I’m in Russia for IBM’s 2007 Business Leadership Forum, a meeting of leaders from across business, industry, government, and academia. This year innovation and the challenges facing global businesses are the center of discussion.
I will write more about this great event in blog entries to follow, but first there was some drama I encountered after touching down in Moscow. Yes, you guessed it: Air France lost my bag between Charles de Gaulle and Moscow. It was nearly impossible to connect with someone in the AF offices in Moscow or at Moscow International Airport to determine where in the world my bag was and when I was going to be reunited with it. I was unshaved and in the same clothes for a day plus when I asked a Russian friend from a leading American company for help. I felt like I was in a Narimanov-era movie. Finally I got my bag back a couple of hours before I left Moscow. How do you spell relief in Russian: вспомогательный.
While in Moscow I did some sightseeing. Turns out that many building facades in Moscow are new or beautifully re-coated and restored. The insides of these buildings are usually not restored, and they remain as they were during Soviet era.
I visited a boat basin immediately outside Moscow with a commemorative building erected by Stalin in 1933-37. There were twelve huge painted plates detailing the period’s accomplishments cemented into the supporting pillars of the building; they depicted monuments, large buildings, and other “wonders” of Stalin-era. It was an astonishingly Stalinesque remnant – real, yet seemingly fictitious.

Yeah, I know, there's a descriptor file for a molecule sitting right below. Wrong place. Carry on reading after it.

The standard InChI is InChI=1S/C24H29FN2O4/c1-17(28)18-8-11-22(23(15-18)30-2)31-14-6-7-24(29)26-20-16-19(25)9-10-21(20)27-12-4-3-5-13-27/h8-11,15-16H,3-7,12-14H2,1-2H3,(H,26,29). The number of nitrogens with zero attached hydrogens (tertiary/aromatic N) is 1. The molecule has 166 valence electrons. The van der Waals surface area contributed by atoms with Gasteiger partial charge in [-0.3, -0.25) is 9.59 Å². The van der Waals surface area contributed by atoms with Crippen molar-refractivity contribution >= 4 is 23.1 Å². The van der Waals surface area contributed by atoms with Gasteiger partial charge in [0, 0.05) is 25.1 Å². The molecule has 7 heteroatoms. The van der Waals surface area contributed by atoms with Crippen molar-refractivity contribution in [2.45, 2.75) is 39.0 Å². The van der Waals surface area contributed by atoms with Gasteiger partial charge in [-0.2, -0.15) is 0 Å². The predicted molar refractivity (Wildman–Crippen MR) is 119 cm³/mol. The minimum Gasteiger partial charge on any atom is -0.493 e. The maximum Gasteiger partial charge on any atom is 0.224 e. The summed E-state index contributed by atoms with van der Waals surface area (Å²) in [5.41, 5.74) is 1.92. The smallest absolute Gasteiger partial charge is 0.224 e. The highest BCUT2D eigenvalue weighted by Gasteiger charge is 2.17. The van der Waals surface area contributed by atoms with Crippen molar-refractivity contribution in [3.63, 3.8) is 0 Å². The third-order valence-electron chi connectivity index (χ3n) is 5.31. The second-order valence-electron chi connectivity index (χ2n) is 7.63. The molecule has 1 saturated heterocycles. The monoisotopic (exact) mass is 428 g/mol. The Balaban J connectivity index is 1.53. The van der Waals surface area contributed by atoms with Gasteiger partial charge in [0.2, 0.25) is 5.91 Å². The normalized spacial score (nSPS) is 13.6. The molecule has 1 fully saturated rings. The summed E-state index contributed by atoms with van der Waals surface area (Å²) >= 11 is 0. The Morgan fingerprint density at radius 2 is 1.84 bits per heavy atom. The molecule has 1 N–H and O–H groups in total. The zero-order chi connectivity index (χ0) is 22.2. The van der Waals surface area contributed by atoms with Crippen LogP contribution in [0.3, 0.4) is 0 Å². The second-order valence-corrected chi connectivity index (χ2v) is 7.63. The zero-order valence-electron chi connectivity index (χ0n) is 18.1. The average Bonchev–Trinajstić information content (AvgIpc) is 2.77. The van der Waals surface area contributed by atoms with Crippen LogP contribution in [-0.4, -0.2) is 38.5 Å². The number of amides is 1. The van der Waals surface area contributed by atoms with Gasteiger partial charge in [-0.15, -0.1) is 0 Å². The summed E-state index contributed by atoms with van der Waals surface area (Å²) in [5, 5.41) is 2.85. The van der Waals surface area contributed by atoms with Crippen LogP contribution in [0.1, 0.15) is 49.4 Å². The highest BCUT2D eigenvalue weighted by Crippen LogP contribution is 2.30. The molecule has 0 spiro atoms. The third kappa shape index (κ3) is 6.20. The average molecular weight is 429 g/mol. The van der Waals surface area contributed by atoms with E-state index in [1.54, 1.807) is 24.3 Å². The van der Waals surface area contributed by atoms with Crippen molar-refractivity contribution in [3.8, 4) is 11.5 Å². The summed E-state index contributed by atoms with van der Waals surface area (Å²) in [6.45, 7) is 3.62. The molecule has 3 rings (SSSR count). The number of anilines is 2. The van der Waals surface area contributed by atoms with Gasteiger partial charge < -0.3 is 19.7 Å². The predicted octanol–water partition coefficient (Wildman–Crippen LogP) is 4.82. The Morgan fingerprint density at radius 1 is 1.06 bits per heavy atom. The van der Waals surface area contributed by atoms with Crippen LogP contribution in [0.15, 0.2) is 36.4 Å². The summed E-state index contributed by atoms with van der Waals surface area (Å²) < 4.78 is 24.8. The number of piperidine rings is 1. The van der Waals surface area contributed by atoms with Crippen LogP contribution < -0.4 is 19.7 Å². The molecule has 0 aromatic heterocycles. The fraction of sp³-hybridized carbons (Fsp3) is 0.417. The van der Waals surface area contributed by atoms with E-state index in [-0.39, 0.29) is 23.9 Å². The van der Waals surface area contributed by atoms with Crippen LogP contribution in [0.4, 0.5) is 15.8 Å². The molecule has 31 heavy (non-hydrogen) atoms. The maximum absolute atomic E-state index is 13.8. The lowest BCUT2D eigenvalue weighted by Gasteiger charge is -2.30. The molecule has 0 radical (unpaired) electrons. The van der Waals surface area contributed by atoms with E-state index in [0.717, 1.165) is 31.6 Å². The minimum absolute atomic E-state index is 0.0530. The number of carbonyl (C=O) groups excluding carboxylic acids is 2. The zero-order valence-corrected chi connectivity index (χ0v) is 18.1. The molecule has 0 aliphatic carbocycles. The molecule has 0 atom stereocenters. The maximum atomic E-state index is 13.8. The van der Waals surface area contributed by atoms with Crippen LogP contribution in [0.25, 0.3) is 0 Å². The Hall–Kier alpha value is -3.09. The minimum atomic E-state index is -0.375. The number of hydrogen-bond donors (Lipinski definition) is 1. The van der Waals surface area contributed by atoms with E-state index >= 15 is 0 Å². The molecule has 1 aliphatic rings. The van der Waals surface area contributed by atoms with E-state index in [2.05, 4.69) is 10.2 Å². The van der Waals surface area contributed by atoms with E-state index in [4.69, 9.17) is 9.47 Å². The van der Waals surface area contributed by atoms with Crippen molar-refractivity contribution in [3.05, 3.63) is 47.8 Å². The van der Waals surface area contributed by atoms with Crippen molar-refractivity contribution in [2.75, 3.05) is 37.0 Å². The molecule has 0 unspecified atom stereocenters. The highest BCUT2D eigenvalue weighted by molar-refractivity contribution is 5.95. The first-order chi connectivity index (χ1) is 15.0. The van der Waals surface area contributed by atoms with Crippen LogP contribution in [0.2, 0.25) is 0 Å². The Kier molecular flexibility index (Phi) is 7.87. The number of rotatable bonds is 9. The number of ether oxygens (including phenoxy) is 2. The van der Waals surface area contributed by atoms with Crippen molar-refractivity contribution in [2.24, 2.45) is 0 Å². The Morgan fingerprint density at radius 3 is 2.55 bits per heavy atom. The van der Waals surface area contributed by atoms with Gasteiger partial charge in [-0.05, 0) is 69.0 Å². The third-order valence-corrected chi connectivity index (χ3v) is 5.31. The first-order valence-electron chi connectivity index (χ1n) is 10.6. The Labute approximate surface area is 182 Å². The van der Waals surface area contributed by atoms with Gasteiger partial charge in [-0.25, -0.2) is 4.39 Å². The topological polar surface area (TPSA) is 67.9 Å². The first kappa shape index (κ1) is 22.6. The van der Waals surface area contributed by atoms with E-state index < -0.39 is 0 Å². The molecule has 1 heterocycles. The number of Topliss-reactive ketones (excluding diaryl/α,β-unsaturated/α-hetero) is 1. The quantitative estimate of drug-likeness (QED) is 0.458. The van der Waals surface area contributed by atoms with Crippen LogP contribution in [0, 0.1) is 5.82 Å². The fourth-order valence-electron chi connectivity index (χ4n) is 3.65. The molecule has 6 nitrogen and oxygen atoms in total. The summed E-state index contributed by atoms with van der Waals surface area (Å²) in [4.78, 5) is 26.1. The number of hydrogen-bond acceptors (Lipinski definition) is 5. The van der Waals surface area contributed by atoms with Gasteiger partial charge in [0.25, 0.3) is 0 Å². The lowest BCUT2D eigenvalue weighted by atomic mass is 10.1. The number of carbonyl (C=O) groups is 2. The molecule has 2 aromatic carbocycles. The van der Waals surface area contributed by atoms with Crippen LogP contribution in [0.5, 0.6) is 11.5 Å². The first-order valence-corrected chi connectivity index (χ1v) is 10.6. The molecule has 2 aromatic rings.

Anytime I interacted with a Russian in Moscow it seemed like a bureaucratic experience. Permission was sought from a superior for everything. It took several questions and angles of inquiry to get things done. Motivation was a problem in other cases; in other cases there was no sense of empowerment and independent initiative. I wondered if it would be the same in St. Petersburg.
The Kremlin (above) lived up to its billing. The Diamond Fund, churches, and museums located on the Kremlin campus were amazing. Lenin’s Tomb was not open; he was at his да́ча (dacha) on the Baltic. Too bad: I would have asked him to borrow a razor.